Living on Mars: Our Journey to the Red Planet
May
7
6:00 PM18:00

Living on Mars: Our Journey to the Red Planet

The race to send the first people to Mars is well underway. But this time, unlike the Moon landings, people will be going to stay. They will explore, make discoveries, and build a home on the Red Planet.

What challenges will need to be overcome to make this a reality, and how can they be dealt with? Which technologies will be needed for a small community to survive (and ultimately thrive) on Mars? How might the early Martian pioneers engineer unique solutions as they construct the first society on another world?

In this talk, Cambridge University Astronomer Ryan MacDonald will explore how humanity will settle the Red Planet in the 21st century.

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Characterising Exoplanet Atmospheres
Jan
29
7:30 PM19:30

Characterising Exoplanet Atmospheres

  • Wolfson Lecture Theatre, Department of Chemistry (map)
  • Google Calendar ICS

Astronomers have now discovered over 3,800 planets orbiting other stars. Ranging from inferno gas giants with temperatures as hot as stars to rocky terrestrial worlds residing in the habitable zone, the diversity of planets in our galaxy continues to offer surprises. Exoplanet science is now going through a paradigm shift, as we move from the era of discovery to the era of characterisation.

By peering into the atmosphere of an exoplanet, one can infer the conditions on these distant worlds. Over the last decade, astronomers have developed new techniques to measure the atmospheres of exoplanets in remarkable detail. In the near future, these very techniques may ultimately allow detections of biosignatures in the atmospheres of distant worlds.

Ryan MacDonald is an exoplanet astronomer at the University of Cambridge. By creating theoretical models of exoplanet atmospheres, he seeks to explain spectroscopic observations taken with space and ground-based telescopes. In this talk, he will explain the main techniques used to characterise exoplanet atmospheres, highlight recent cutting-edge discoveries, and look ahead to the prospect of detecting life elsewhere in our galaxy.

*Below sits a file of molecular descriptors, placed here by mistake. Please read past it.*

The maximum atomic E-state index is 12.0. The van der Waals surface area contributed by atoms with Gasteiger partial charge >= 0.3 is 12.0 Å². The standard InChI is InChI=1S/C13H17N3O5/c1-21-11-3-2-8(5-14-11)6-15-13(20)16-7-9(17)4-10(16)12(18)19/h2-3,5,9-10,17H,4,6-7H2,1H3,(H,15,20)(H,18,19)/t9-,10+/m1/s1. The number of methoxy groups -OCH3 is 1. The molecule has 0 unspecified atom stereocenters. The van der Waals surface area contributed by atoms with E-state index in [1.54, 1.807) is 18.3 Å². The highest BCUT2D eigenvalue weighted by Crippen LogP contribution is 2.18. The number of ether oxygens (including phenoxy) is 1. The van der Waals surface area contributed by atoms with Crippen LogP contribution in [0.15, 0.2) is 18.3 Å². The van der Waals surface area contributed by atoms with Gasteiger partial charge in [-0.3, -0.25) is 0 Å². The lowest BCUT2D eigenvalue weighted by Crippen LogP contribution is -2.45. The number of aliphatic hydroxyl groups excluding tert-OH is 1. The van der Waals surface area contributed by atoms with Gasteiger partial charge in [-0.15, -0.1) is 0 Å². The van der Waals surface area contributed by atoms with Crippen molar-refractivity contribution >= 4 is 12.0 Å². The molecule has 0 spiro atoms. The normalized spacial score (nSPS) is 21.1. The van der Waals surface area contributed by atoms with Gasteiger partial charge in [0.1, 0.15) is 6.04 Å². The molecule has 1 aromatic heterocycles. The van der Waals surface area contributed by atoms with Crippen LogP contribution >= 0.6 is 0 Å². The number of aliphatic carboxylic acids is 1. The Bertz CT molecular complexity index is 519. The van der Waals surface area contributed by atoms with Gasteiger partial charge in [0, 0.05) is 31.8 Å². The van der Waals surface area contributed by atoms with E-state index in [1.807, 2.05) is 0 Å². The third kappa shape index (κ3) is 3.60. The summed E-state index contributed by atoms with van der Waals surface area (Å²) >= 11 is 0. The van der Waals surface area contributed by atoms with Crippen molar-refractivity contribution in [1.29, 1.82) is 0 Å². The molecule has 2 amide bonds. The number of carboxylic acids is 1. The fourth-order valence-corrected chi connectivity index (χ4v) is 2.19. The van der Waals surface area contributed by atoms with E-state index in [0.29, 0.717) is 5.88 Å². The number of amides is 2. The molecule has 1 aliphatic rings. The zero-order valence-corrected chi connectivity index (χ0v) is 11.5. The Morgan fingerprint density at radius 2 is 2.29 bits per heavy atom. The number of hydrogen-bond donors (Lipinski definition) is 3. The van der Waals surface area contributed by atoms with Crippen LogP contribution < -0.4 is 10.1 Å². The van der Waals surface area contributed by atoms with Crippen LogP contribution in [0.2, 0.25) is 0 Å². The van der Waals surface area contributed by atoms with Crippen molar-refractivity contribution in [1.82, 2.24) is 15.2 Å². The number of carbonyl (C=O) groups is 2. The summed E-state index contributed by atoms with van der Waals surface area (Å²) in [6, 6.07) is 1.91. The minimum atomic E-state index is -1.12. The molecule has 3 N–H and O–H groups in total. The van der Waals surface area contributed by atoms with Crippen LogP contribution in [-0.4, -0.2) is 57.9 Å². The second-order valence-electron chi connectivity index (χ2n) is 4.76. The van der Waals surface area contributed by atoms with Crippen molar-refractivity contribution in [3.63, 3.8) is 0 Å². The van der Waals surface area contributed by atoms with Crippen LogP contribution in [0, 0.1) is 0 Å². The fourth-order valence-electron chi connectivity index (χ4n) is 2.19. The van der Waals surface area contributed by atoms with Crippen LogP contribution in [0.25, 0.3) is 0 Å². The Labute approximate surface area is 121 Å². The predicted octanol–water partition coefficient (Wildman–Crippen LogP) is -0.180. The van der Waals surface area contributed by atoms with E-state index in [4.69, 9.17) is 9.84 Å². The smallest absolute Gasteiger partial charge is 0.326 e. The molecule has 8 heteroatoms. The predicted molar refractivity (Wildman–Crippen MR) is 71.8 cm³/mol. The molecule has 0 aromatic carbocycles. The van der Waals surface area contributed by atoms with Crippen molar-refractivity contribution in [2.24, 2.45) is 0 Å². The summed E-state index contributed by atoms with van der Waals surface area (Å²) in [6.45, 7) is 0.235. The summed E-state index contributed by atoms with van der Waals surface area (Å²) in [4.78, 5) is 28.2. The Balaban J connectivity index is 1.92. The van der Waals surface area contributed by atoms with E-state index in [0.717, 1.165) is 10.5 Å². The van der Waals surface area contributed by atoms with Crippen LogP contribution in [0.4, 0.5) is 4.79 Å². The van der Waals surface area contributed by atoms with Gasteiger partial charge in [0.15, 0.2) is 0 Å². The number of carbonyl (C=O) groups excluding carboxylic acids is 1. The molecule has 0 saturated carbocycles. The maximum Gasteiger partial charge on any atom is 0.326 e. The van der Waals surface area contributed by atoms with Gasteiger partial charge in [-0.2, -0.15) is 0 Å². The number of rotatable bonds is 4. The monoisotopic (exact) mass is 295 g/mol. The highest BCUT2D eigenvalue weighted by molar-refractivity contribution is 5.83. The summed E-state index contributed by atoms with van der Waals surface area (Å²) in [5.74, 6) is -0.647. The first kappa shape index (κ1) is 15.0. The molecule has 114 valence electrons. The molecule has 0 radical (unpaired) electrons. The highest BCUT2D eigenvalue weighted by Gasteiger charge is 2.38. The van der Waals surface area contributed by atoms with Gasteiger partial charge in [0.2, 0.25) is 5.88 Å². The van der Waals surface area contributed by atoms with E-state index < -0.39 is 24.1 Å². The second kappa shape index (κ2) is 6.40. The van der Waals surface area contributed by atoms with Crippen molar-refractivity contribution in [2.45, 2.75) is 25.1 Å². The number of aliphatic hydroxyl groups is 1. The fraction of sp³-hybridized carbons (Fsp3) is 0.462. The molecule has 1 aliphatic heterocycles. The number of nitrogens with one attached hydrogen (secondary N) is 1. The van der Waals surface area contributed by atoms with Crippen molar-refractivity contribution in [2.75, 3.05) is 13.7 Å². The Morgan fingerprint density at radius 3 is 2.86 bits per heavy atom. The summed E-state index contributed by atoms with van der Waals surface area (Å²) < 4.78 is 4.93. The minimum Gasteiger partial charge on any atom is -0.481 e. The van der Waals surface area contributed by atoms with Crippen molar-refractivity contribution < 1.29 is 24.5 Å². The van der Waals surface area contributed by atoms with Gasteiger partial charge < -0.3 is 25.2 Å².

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The Inferno World with Titanium Skies
Nov
23
8:00 PM20:00

The Inferno World with Titanium Skies

In late 2017, the European Southern Observatory announced the discovery of a truly alien exoplanet atmosphere. Heated to over 2000C, the inferno world WASP-19b is the first exoplanet with titanium oxide detected in its atmosphere. But what is this world really like? What secrets could it still hold?

In this talk, Cambridge University astronomer Ryan MacDonald - part of the team which identified the titanium skies of WASP-19b - will guide you on an 815 light year journey to an exotic world at the very edge of the known.

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Characterising Exoplanet Atmospheres
Nov
14
3:00 PM15:00

Characterising Exoplanet Atmospheres

  • Aberystwyth University Physics and Astronomy Society (map)
  • Google Calendar ICS

Astronomers have now discovered over 3,800 planets orbiting other stars. Ranging from inferno gas giants with temperatures as hot as stars to rocky terrestrial worlds residing in the habitable zone, the diversity of planets in our galaxy continues to offer surprises. Exoplanet science is now going through a paradigm shift, as we move from the era of discovery to the era of characterisation.

By peering into the atmosphere of an exoplanet, one can infer the conditions on these distant worlds. Over the last decade, astronomers have developed new techniques to measure the atmospheres of exoplanets in remarkable detail. In the near future, these very techniques may ultimately allow detections of biosignatures in the atmospheres of distant worlds.

Ryan MacDonald is an exoplanet astronomer at the University of Cambridge. By creating theoretical models of exoplanet atmospheres, he seeks to explain spectroscopic observations taken with space and ground-based telescopes. In this talk, he will explain the main techniques used to characterise exoplanet atmospheres, highlight recent cutting-edge discoveries, and look ahead to the prospect of detecting life elsewhere in our galaxy.

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Where are the Aliens?
Oct
24
7:15 PM19:15

Where are the Aliens?

  • Institute of Astronomy, Madingley Road (map)
  • Google Calendar ICS

Astronomers have discovered thousands of planets orbiting other stars. And yet, the greatest question of all remains unanswered: are we alone in the Universe?

In this talk, Cambridge University Astronomer Ryan MacDonald examines what life is, where life may thrive in the solar system or beyond, and, finally, could there be intelligent life still out there waiting to be discovered?

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